Whose needs are UK Cyber Skills policies intended to meet?

 The headline in the latest DSIT Cyber Security Skills report, that half of all UK businesses (739,000) have a gap with regard to basic cyber skills, has to be put in context.

90% of UK businesses have fewer than ten staff. They have no-one full time on digital, let alone cyber. Their needs are assumed to be similar to those of larger organisations. There is no evidence for this. Hence  the need for a separate exercise  to research the cybersecurity needs of the Micro-Businesses and sole traders who account for about 30% of UK private sector employment and about 17% of turnover.

That said, the DCMS/DSIT Cyber Security Skills ,  Cyber Security Sectoral Analysis and Cyber Security Breaches  reports have now been running in similar format for long enough to confirm the patterns and trends with regard to the skills needs of the supply sector and of medium to large users.

Review of the 2023 DSIT report: Cybersecurity Skills in the UK Labour Market 2023

The conclusions at the end of the 2023 DSIT Cyber Security Skills report are more interesting than the summary at the beginning. They include an implied criticism of the failure to act on the conclusions from previous reports (included as an Appendix).

I will begin with the last of the conclusions:

  • we heard positive feedback on the UK Cybersecurity Council’s Career Route Map but awareness is currently low.

“Employers said it was valuable to the roles and specialisms laid out in one place … “. While it would indeed “be beneficial to raise the profile of the Career Route Map”. That is not enough. It is important to put the Council’s Career Route Map into wider UK careers guidance context.

Last year the DfE Review of skills taxonomies recommended use of the US Occupational Information Network (OIN) with the definitions for Digital Skills expanded in line with SFIA . The OIN uses the NIST cybersecurity Framework . This is mandatary for those doing financial services business in the US and has already been mapped onto SFIA. The plans under discussion to similarly map the Cybersecurity Council career pathways on to SFIA need to be expedited if they are to acquire parity with those used by professional bodies and employers operating to global standards and/or by mainstream DfE funded careers advisors.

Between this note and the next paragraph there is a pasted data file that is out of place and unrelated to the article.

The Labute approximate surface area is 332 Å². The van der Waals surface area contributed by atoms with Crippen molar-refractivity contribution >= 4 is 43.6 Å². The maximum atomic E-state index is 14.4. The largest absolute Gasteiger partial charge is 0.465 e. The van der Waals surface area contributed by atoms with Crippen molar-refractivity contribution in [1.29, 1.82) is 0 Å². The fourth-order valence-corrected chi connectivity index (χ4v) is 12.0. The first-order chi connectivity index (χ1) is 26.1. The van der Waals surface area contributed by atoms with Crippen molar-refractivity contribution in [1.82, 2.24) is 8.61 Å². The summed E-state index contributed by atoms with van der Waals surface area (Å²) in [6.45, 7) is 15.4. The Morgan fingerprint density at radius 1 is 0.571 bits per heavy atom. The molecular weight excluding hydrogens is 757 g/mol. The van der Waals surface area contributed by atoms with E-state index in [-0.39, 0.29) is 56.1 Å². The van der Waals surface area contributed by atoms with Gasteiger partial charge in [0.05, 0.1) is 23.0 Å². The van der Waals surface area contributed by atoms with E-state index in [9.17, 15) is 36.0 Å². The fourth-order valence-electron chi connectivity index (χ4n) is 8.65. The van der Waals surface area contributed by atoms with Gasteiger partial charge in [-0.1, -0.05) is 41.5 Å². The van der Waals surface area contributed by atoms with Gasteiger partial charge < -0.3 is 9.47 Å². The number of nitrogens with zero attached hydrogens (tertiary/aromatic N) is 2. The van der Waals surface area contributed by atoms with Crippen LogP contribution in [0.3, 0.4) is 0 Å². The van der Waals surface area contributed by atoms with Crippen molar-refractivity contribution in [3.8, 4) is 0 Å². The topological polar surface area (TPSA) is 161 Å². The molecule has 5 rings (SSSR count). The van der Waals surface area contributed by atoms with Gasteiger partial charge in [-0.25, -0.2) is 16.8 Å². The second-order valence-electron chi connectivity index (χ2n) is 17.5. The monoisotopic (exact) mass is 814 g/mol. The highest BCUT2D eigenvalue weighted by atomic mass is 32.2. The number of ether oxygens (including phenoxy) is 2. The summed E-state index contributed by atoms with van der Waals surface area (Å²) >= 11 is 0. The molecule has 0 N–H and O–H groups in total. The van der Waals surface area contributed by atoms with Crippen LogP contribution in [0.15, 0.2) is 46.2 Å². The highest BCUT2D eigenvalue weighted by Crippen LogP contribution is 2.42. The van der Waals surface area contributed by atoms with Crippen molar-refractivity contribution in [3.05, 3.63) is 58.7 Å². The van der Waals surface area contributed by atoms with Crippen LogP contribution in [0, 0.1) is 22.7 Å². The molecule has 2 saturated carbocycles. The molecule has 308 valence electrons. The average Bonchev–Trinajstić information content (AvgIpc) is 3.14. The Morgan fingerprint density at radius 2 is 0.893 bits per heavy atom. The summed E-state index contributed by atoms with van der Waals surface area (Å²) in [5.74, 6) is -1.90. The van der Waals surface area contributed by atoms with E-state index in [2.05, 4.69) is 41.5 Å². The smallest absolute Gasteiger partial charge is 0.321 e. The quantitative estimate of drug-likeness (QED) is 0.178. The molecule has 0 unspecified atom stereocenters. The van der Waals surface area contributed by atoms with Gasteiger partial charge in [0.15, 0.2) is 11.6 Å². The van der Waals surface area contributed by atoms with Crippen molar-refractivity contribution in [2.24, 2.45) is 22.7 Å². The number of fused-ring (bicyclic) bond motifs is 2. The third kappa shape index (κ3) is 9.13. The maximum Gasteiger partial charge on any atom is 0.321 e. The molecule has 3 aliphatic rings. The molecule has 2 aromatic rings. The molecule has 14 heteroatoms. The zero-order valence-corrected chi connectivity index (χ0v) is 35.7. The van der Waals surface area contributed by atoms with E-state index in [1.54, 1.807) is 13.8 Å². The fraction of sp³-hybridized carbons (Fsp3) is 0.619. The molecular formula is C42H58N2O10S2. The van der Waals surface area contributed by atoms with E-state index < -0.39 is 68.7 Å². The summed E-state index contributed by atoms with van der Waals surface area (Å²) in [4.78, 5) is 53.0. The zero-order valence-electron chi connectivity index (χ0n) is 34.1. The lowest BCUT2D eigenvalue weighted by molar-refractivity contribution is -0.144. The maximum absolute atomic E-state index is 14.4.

Meanwhile the US NSA has worked with industry to produce the Enduring Security Framework which could also be used to provide a framework for accrediting micro-modules to enable the technical skills of those for whom cyber is a part time responsibility to be quickly and cheaply upgraded.

OCNLONDON (originally set up to accredit FE courses to Ofqual standards and thus public funding) has just agreed a framework arrangement which will enable the micro-modules it accredits to be linked to the relevant SFIA modules. Part of the aim it to also make it much easier for those following long academic, apprenticeship or professional programmes to accredit their competence to do specific technical tasks and “earn while they learn”.

  • Demand for cyber security professionals continues to rise although there were signs of a slow down in the second half of 2022

That slow down appears to have continued. Cyber is not immune from the pressures as large employers freeze recruitment and training in the face of global recession. They are seeking evidence that spend on cyber reduces cost/risk, hence the growing demand for soft skills, including to win budgets, and for generalists, as technical specialisms are outsourced and/or automated.

  • New Estimates for proportions of the workforce within the cyber sector in specific roles highlight the high prevalence of generalists

 Since this is a new analysis, it is not clear whether this is actually a growth, or was always there. Outside the supplier sector it is the “norm” and most are retrained users without cyber qualifications. Hence programmes like  One Million Certified in Cybersecurity – Free (ISC)2 Certification Exams to tap the opportunity.

  • There has been a rise in roles advertised that can be undertaken remotely …

There was a sharp from 13% in 2020 to 21% in 2021 and 28% in 2022. It is too soon to see whether the recent backlash against home-based, as opposed to hybrid, working will extend to cyber.

  • Training and development present a dilemma for employers in a tight job market